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"Free will?" WTF?
#11
Free Will is just an idea, or an expression. I suppose it's technically true, we all have the free will to choose to do (or attempt to do) whatever we want, but practicality and consequences are what limit us.

I could choose to throw my laptop against the wall right now in an act of free will, but then I'd break it and be without it, so I don't really consider myself free to do that.

I'm free to run for President of the US once I'm 35 years old, but I don't have the money to run a campaign so I'm not really free to do that.



It's just...another form of hope that everyone's supposed to adopt as a true statement. We're all free to do what we want, but not really. Not unless you're ok with fucking yourself over somehow.
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#12
Free Will :confused:

its maybe the father of this movie orca ? :biggrin:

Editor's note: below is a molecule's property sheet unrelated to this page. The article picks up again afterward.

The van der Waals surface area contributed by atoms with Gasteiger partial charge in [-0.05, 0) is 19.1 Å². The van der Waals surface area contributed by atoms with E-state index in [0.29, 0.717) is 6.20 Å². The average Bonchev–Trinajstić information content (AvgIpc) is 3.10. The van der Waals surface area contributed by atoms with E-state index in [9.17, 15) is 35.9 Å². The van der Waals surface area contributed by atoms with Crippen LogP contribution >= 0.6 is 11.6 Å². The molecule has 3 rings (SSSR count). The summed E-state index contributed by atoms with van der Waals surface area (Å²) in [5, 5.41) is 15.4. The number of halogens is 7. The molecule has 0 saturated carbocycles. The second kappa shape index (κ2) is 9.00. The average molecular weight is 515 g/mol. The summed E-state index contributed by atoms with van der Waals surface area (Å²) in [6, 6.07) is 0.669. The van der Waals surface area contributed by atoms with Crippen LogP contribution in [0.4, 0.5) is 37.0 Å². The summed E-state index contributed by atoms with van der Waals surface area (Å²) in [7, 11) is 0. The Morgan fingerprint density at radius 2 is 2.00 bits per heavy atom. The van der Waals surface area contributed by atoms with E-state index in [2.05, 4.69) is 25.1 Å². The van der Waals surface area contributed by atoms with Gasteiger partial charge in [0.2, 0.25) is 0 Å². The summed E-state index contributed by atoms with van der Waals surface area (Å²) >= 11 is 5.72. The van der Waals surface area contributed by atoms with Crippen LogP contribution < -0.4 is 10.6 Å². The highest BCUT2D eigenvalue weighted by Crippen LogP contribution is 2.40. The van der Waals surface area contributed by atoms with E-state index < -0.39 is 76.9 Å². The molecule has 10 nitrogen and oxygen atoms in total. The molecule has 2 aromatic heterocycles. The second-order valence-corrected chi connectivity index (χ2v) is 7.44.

Free Will is the possibility to choose the lesser of two evils
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#13
ZackT Wrote:Free Will is just an idea, or an expression. I suppose it's technically true, we all have the free will to choose to do (or attempt to do) whatever we want, but practicality and consequences are what limit us.

I could choose to throw my laptop against the wall right now in an act of free will, but then I'd break it and be without it, so I don't really consider myself free to do that.

I'm free to run for President of the US once I'm 35 years old, but I don't have the money to run a campaign so I'm not really free to do that.



It's just...another form of hope that everyone's supposed to adopt as a true statement. We're all free to do what we want, but not really. Not unless you're ok with fucking yourself over somehow.